Matter of: Dennis R. Nix-- Reconsideration File: B-249371.2 Date: April 30, 1993

B-249371.2: Apr 30, 1993

Additional Materials:

Contact:

Edda Emmanuelli Perez
(202) 512-2853
EmmanuelliPerezE@gao.gov

 

Office of Public Affairs
(202) 512-4800
youngc1@gao.gov

MILITARY PERSONNEL Pay Overpayments Error detection Debt collection Waiver Former member of the Army was overpaid accrued leave upon separation. The former member provided additional information which indicates he was clearly aware of the overpayment made to him. When an individual knows that a payment is erroneous. Collection of the payment is neither against equity or good conscience nor contrary to the interests of the United States. Our previous denial of waiver is affirmed. DECISION This action is in response to a request from Dennis R. 570.65 which resulted from an erroneous payment for accrued leave to which he was not entitled. Nix should have had a reasonable awareness of his leave balance and should have known that he was being overpaid.

Matter of: Dennis R. Nix-- Reconsideration File: B-249371.2 Date: April 30, 1993

MILITARY PERSONNEL Pay Overpayments Error detection Debt collection Waiver Former member of the Army was overpaid accrued leave upon separation, creating a debt of $4,670.65. When requesting reconsideration of the denial of his request for waiver of the debt, the former member provided additional information which indicates he was clearly aware of the overpayment made to him. When an individual knows that a payment is erroneous, collection of the payment is neither against equity or good conscience nor contrary to the interests of the United States, and our previous denial of waiver is affirmed.

DECISION This action is in response to a request from Dennis R. Nix for reconsideration of our decision Dennis R. Nix, B-249371, November 19, 1992. In Nix, Mr. Nix requested reconsideration of his request for waiver of his debt of $4,570.65 which resulted from an erroneous payment for accrued leave to which he was not entitled.

We held that Mr. Nix should have had a reasonable awareness of his leave balance and should have known that he was being overpaid, thus waiver was not appropriate. In addition, we noted that the payments which he received following the erroneous payment reflected the inaccurate leave balance for which he was overpaid. Thus, we found that he was not without "fault" in the matter and waiver was denied.

In his current submission, Mr. Nix has stated that he believes our decision was based on incomplete information and has provided copies of additional correspondence between himself and Defense Finance and Accounting Service, Indianapolis (DFAS), formerly the U.S. Army Finance and Accounting Center. He asks that we reconsider our decision based on this additional information.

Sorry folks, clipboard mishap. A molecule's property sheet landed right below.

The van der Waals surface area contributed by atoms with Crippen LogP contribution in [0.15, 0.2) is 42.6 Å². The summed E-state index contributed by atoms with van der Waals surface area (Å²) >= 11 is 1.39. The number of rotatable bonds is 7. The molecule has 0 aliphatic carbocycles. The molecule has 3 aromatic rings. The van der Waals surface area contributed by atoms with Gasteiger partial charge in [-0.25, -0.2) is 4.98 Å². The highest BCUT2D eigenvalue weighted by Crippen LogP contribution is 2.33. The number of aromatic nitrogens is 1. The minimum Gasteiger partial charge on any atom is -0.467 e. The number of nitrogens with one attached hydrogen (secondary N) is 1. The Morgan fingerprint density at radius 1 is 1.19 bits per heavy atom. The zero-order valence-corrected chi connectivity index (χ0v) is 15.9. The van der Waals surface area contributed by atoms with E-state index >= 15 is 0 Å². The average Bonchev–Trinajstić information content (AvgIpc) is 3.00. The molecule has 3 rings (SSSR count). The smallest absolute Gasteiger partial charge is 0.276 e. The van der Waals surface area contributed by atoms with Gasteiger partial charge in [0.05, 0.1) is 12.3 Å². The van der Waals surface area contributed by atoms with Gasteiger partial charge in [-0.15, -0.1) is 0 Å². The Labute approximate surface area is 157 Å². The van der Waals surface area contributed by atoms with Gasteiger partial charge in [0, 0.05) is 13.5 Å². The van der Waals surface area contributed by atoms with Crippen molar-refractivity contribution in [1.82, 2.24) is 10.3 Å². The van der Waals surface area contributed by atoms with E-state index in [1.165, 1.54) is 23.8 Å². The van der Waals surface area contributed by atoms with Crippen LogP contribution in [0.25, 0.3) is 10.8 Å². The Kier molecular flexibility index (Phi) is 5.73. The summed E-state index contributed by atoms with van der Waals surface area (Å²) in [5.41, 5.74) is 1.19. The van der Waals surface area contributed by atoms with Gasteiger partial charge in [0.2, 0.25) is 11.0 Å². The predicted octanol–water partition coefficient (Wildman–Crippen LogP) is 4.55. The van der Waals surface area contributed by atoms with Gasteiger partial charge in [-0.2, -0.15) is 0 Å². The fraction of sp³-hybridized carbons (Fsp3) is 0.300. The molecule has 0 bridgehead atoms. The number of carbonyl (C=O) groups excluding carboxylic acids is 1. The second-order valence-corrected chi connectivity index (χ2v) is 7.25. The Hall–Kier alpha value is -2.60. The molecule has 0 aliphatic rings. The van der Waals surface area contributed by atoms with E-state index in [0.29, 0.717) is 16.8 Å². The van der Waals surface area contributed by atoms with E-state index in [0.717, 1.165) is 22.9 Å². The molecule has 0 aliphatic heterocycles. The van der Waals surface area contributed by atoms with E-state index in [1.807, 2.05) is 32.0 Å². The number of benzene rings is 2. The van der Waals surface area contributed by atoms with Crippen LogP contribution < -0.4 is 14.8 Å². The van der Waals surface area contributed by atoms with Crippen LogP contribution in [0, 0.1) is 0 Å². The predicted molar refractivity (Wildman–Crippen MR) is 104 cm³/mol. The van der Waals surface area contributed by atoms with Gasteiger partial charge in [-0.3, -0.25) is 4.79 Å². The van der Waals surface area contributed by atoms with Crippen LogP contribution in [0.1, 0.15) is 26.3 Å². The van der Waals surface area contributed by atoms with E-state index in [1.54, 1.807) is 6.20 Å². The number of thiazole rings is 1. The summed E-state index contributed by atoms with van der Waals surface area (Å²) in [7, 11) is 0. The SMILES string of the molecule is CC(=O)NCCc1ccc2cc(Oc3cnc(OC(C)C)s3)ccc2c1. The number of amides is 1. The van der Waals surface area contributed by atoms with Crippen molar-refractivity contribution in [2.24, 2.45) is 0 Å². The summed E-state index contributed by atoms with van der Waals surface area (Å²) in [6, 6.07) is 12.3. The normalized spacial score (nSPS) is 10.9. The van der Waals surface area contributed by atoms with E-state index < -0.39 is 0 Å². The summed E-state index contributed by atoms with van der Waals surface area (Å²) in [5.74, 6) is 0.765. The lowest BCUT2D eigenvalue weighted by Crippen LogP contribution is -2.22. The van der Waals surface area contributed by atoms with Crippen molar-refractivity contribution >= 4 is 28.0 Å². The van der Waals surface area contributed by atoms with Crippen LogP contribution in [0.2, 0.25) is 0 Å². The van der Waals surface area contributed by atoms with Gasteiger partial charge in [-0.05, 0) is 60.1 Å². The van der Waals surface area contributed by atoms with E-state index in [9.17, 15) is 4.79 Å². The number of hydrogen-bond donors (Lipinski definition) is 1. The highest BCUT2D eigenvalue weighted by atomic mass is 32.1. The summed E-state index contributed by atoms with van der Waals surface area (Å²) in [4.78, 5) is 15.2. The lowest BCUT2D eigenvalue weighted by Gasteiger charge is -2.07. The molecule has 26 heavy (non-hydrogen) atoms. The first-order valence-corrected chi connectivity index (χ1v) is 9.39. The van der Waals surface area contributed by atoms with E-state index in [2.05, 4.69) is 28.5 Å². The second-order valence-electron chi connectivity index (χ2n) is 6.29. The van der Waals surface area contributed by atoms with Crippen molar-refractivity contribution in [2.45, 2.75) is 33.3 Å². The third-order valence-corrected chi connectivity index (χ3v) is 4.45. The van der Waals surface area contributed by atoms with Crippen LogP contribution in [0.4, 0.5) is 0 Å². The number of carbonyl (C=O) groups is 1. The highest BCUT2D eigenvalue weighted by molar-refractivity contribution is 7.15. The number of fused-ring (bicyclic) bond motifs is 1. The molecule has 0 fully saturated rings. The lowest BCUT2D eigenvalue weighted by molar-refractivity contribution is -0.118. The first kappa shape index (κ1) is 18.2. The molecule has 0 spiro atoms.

The documents, a series of letters sent to DFAS by Mr. Nix, indicate that Mr. Nix had difficulty obtaining an accurate W-2 form during that period and demonstrate that Mr. Nix was aware of the overpayments made by DFAS and that he attempted to resolve the situation and requested an audit of his pay records. Mr. Nix states his belief that it was only because he pointed out the errors that DFAS discovered the overpayment and the debt owed.

We agree that the letters provided by Mr. Nix reflect his knowledge that he was being erroneously overpaid for leave days. We also agree hat Mr. Nix acted promptly to notify DFAS of the erroneous payments and did ask for an audit of his pay records. However, this does not provide us with the basis to reverse our denial of waiver.

We have long held that the waiver statute does not apply automatically to relieve the debts of all members who, through no fault of their own, have received erroneous payments from the government. Waiver action under 10 U.S.C. Sec. 2774 is a matter of grace or dispensation, and not a matter of right that arises solely by virtue of an erroneous payment being made by the government. If it were merely a matter of right, then virtually all erroneous payments made by the government to service members would be excused from repayment.

We have also consistently held that persons receiving money erroneously paid by a government agency or official acquire no right to the money. An individual who should have known or did in fact know that a payment was erroneous has a duty to set aside the overpayment for its eventual return to the government. Therefore, collection action of the erroneous payment is neither against equity and good conscience nor contrary to the interests of the United States. See, Commander Franklin D. Julian, USN, B-193367, Jan. 10, 1979, and Phillip W. McNany, B-198770, Nov. 13, 1980.

Thus, while the matter was not resolved for a protracted period, the fact remains that Mr. Nix was aware that he had been overpaid for his leave. In these circumstances we have no alternative but to deny his request for waiver of his debt.